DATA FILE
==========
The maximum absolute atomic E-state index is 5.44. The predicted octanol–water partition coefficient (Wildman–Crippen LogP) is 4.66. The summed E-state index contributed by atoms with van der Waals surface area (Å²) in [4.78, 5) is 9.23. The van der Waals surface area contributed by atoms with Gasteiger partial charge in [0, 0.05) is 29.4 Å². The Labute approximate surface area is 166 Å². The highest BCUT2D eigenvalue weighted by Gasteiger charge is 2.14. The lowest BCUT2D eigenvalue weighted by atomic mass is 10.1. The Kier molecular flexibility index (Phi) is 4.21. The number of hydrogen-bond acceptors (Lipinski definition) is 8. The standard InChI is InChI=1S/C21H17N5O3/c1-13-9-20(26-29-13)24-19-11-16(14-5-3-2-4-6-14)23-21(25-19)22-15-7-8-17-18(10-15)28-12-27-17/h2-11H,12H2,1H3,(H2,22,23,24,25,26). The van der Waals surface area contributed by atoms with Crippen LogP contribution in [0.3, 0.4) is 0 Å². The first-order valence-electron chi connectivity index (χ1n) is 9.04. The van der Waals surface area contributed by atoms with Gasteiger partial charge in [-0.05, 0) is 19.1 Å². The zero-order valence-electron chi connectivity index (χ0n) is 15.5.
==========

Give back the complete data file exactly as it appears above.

The maximum absolute atomic E-state index is 5.44. The predicted octanol–water partition coefficient (Wildman–Crippen LogP) is 4.66. The summed E-state index contributed by atoms with van der Waals surface area (Å²) in [4.78, 5) is 9.23. The van der Waals surface area contributed by atoms with Gasteiger partial charge in [0, 0.05) is 29.4 Å². The Labute approximate surface area is 166 Å². The highest BCUT2D eigenvalue weighted by Gasteiger charge is 2.14. The lowest BCUT2D eigenvalue weighted by atomic mass is 10.1. The Kier molecular flexibility index (Phi) is 4.21. The number of hydrogen-bond acceptors (Lipinski definition) is 8. The standard InChI is InChI=1S/C21H17N5O3/c1-13-9-20(26-29-13)24-19-11-16(14-5-3-2-4-6-14)23-21(25-19)22-15-7-8-17-18(10-15)28-12-27-17/h2-11H,12H2,1H3,(H2,22,23,24,25,26). The van der Waals surface area contributed by atoms with Crippen LogP contribution in [0.3, 0.4) is 0 Å². The first-order valence-electron chi connectivity index (χ1n) is 9.04. The van der Waals surface area contributed by atoms with Gasteiger partial charge in [-0.05, 0) is 19.1 Å². The zero-order valence-electron chi connectivity index (χ0n) is 15.5.